We already discussed attempted murder and how difficult it can be to prosecute, especially if you have a skilled San Marcos defense attorney at your side. But what about attempted burglary, or attempted rape? Everyone has heard of those charges, but what do they actually mean? And what are the penalties for such crimes?
First, it’s important to realize that you can’t be charged with an “attempted” crime just because you said you wished something would happen or even that you wanted to do something. You must have intentionally made an attempt to commit a crime that was not completed. It doesn’t matter whether you changed your mind partway through or were caught before the crime was completed, if you intended and started to attempt to commit a crime, you can be charged with the attempted version of that crime.
In order to be convicted of attempting to commit a crime, the prosecution must be able to prove that you intended to commit the crime and that you actually acted to do so. In other words, if you got hopped on someone else’s bike and started to ride away before you were stopped, you can’t be charged with attempted theft if you simply mixed up that person’s bicycle and your own. Additionally, if you wanted to steal someone’s bike, walked up to the bike, but then decided against it before trying to actually take the bike, you did not commit attempted theft. If you don’t believe you intended to or actually attempted to commit a crime but are charged with attempting to do so, be sure to talk to your San Marcos criminal lawyer as it could make a huge difference in your case.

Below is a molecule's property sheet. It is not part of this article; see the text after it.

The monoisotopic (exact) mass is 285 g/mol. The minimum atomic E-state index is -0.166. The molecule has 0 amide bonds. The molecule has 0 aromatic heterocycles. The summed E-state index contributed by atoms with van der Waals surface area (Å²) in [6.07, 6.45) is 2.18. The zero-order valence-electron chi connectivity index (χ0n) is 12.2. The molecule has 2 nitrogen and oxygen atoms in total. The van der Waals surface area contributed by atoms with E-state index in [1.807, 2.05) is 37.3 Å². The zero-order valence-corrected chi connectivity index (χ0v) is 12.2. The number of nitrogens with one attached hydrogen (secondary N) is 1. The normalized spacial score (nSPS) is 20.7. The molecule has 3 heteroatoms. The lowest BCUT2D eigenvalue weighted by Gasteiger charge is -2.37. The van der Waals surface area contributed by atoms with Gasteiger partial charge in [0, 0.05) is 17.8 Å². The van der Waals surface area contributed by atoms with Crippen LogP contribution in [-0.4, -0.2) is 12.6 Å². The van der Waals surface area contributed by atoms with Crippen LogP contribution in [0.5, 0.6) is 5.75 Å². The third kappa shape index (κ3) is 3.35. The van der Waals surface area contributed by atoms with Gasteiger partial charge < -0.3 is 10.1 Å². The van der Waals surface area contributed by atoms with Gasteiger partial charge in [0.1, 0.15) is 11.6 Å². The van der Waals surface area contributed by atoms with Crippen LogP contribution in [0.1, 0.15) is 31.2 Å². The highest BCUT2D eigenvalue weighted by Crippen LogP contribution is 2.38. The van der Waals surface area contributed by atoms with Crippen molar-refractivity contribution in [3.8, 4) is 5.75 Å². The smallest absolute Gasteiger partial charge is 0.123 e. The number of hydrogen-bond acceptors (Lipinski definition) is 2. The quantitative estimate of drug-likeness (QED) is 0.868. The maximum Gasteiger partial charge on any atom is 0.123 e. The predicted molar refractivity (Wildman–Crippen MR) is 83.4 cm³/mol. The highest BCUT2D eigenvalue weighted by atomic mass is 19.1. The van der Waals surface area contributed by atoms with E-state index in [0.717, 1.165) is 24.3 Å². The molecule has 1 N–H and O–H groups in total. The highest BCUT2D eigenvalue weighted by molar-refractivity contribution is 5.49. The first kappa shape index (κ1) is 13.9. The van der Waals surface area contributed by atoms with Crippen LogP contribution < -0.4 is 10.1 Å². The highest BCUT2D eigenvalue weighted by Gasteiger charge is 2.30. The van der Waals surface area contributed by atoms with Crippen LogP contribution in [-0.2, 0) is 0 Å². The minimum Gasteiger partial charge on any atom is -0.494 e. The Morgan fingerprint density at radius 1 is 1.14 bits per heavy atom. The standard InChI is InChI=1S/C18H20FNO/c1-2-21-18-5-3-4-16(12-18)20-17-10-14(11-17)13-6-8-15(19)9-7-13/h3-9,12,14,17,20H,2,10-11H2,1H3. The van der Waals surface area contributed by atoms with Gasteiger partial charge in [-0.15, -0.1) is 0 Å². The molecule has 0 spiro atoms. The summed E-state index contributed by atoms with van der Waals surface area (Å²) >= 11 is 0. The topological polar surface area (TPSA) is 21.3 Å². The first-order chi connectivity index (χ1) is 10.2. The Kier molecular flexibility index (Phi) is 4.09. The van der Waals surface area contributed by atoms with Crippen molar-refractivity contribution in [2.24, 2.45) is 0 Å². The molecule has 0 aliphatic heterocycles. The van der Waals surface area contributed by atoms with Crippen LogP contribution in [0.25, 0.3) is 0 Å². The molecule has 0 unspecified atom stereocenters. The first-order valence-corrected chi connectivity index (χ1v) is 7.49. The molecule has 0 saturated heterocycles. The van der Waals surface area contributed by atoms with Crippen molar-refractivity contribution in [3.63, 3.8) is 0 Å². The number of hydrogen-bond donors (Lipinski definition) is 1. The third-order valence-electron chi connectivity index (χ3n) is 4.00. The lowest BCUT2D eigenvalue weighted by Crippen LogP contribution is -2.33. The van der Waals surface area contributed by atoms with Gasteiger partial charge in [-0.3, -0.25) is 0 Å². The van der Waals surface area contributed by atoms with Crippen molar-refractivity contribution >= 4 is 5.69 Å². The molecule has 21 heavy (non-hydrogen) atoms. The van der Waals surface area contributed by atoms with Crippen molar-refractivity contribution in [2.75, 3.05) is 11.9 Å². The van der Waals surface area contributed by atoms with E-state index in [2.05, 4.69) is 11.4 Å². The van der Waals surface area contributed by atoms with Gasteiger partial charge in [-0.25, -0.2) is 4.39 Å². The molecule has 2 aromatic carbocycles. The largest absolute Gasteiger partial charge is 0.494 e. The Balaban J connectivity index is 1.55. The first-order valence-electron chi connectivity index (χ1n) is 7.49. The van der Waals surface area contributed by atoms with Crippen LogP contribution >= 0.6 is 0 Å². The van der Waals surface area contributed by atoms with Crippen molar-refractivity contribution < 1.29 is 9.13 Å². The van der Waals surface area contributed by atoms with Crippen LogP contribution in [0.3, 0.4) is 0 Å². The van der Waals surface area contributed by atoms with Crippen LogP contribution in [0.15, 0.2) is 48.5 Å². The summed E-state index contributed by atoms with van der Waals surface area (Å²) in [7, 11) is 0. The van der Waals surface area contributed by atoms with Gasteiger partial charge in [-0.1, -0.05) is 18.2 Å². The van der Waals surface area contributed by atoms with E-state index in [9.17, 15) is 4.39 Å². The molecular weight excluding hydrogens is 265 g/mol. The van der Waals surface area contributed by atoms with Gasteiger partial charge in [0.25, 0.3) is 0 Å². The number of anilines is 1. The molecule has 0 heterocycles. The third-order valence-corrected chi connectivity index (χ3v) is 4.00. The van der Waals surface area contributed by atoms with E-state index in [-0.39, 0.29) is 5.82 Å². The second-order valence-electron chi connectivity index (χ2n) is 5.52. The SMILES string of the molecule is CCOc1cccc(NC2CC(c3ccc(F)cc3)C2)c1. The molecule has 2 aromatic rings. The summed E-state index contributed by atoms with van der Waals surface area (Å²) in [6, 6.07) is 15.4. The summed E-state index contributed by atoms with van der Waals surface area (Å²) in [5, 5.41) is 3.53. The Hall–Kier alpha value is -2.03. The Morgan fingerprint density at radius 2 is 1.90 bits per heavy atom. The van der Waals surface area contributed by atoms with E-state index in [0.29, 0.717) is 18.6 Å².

With the exception murder charges, the general rule is that a conviction for an attempt to commit a crime carries a sentence half as long as the actual crime. So if you were sentenced to attempted bicycle theft and the prosecutor sought the maximum sentence, you could face up to three months in jail and a $500 fine, rather than the six months in jail and $1000 fine petty theft ordinarily carries. If the crime was murder, but not first-degree murder, or if it carries a sentence of life imprisonment, the potential sentence will be no longer than nine years in prison. If you are charged with attempted first degree murder though, then you could face life imprisonment without parole. If the crime If you have any questions about what kind of sentencing you might be facing, your San Marcos criminal attorney can clarify things for you.
Often prosecutors offer attempted crime charges in serious or strike cases, but even an attempted serious crime is still a strike under the three strikes law. Do not agree to any reduced sentencing without your lawyer present.
In California, attempting to commit a crime may not be as bad as actually succeeding at a criminal act, but it is still a crime. If you have been accused of attempting to commit a crime, please call (760) 643-4050 to speak with San Marcos criminal defense lawyer Peter M. Liss.
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